One Vote Away from Constitutional Disaster
For those of us who cherish civil liberties, the last thing we need is Sen. John McCain in the Oval Office. What many people don’t think about when pulling the lever in the voting booth is that the president appoints judges that control their lives – not only appointments to the U.S. Supreme Court, but up and down the federal judiciary.
Senator McCain’s “positions are nearly identical to the president’s on abortion and the types of judges he says he would appoint to the courts,” “How Close McCain Is to Bush Depends on the Issue,” New York Times, June 17, 2008.
President Bush’s arch-conservative choices for the Supreme Court are one vote away from a majority. One more appointment by either President Bush or Mr. McCain, if elected president, would mean a stunning reversal for human rights.
On June 12, 2008 the Supreme Court by just a 5-4 vote held that terror suspects held at the U.S. Naval Base at Guantanamo Bay could not be denied the right to file a habeas corpus petition to challenge why they were being held.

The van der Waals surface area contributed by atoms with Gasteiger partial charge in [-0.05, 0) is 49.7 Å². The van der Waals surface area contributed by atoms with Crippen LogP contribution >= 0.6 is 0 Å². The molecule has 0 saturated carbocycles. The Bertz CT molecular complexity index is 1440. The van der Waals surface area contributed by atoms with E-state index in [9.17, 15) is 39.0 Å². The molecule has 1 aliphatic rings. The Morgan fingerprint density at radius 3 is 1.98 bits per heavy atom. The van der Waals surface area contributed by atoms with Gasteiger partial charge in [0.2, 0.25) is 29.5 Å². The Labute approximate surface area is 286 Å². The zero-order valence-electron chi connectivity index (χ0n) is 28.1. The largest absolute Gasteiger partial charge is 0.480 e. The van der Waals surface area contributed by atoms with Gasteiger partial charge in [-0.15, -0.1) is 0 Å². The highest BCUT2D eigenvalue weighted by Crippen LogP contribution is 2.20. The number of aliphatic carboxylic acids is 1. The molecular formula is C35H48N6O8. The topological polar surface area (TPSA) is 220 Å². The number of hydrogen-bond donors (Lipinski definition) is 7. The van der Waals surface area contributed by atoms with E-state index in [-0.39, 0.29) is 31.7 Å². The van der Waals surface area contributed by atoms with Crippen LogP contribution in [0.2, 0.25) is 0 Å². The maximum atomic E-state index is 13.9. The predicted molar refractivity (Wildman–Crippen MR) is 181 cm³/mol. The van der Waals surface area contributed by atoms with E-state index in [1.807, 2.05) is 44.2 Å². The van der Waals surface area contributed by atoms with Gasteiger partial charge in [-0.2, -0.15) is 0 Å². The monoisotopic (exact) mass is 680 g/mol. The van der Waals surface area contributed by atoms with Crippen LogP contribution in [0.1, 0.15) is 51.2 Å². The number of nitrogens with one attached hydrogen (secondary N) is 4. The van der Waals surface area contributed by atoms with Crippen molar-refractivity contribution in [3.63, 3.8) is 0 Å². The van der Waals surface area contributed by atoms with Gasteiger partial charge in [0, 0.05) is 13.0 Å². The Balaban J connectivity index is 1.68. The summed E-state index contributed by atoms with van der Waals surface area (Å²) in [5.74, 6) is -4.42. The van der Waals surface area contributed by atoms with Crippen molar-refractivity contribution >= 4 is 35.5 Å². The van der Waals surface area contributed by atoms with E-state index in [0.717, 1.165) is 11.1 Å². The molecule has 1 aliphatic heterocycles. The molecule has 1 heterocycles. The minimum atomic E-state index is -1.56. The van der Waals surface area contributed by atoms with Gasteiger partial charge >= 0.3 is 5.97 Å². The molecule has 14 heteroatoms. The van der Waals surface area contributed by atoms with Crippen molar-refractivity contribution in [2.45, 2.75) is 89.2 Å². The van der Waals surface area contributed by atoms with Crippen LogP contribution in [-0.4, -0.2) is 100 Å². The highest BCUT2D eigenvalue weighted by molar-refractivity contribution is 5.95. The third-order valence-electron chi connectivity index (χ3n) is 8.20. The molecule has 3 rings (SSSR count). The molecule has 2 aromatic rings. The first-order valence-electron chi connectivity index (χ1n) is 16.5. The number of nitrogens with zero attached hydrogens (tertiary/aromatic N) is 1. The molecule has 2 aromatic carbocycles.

The news stories of the day claimed a great triumph for democracy. The linked piece is just one example of many television, radio and press stories that totally missed the point.
To anyone who claimed this was a “great triumph” or the like, that’s a frightening conclusion.
This decision was a near disaster.
Habeas corpus should be protected by a 9-0 vote.
This 5-4 decision mirrors the U.S. criminal justice system, which has the highest number of people behind bars in the world. Even more than in China. That is a stunning indictment of a “sink or swim” society and raises serious questions about the law that your courts are enforcing and just how uncivilized a society we have allowed the United States to have become. Law and order is fine, but for all the law, we don’t have much order.
The statute denying the historic protection of habeas corpus with the purpose of taking away the supervisory function of the courts was drafted and supported by John McCain. And his favorite judges – the kind he would appoint – voted against this necessary constitutional restraint on illegal government actions.
Chief Justice John Roberts, and associate justices Samuel Alito, Antonin Scalia and Clarence Thomas – whom Bush senior lied about when he said Thomas was the most qualified person he could appoint – all were the dissenters.
Thomas, Scalia, Alito and Roberts, our TSARs in waiting, would love to have just one more reactionary vote to chisel away more of the underpinnings of our Constitution and put an end to individual rights.